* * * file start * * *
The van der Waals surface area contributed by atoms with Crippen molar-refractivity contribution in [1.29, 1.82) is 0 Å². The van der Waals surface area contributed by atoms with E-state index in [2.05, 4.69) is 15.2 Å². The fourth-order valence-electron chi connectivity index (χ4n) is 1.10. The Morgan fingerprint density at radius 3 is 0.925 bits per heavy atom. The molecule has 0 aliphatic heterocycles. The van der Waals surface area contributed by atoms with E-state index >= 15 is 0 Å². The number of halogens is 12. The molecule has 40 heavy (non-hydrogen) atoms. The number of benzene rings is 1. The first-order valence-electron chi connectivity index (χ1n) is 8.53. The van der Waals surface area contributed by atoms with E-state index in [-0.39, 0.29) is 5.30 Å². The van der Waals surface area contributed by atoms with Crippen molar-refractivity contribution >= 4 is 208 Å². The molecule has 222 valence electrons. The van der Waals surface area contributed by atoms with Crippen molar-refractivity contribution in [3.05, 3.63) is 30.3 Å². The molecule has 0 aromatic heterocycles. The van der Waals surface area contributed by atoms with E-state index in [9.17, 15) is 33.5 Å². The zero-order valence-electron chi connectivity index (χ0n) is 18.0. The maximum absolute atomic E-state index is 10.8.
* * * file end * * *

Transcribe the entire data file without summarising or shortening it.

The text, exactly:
The van der Waals surface area contributed by atoms with Crippen molar-refractivity contribution in [1.29, 1.82) is 0 Å². The van der Waals surface area contributed by atoms with E-state index in [2.05, 4.69) is 15.2 Å². The fourth-order valence-electron chi connectivity index (χ4n) is 1.10. The Morgan fingerprint density at radius 3 is 0.925 bits per heavy atom. The molecule has 0 aliphatic heterocycles. The van der Waals surface area contributed by atoms with E-state index >= 15 is 0 Å². The number of halogens is 12. The molecule has 40 heavy (non-hydrogen) atoms. The number of benzene rings is 1. The first-order valence-electron chi connectivity index (χ1n) is 8.53. The van der Waals surface area contributed by atoms with E-state index in [-0.39, 0.29) is 5.30 Å². The van der Waals surface area contributed by atoms with Crippen molar-refractivity contribution >= 4 is 208 Å². The molecule has 222 valence electrons. The van der Waals surface area contributed by atoms with Crippen molar-refractivity contribution in [3.05, 3.63) is 30.3 Å². The molecule has 0 aromatic heterocycles. The van der Waals surface area contributed by atoms with E-state index in [9.17, 15) is 33.5 Å². The zero-order valence-electron chi connectivity index (χ0n) is 18.0. The maximum absolute atomic E-state index is 10.8.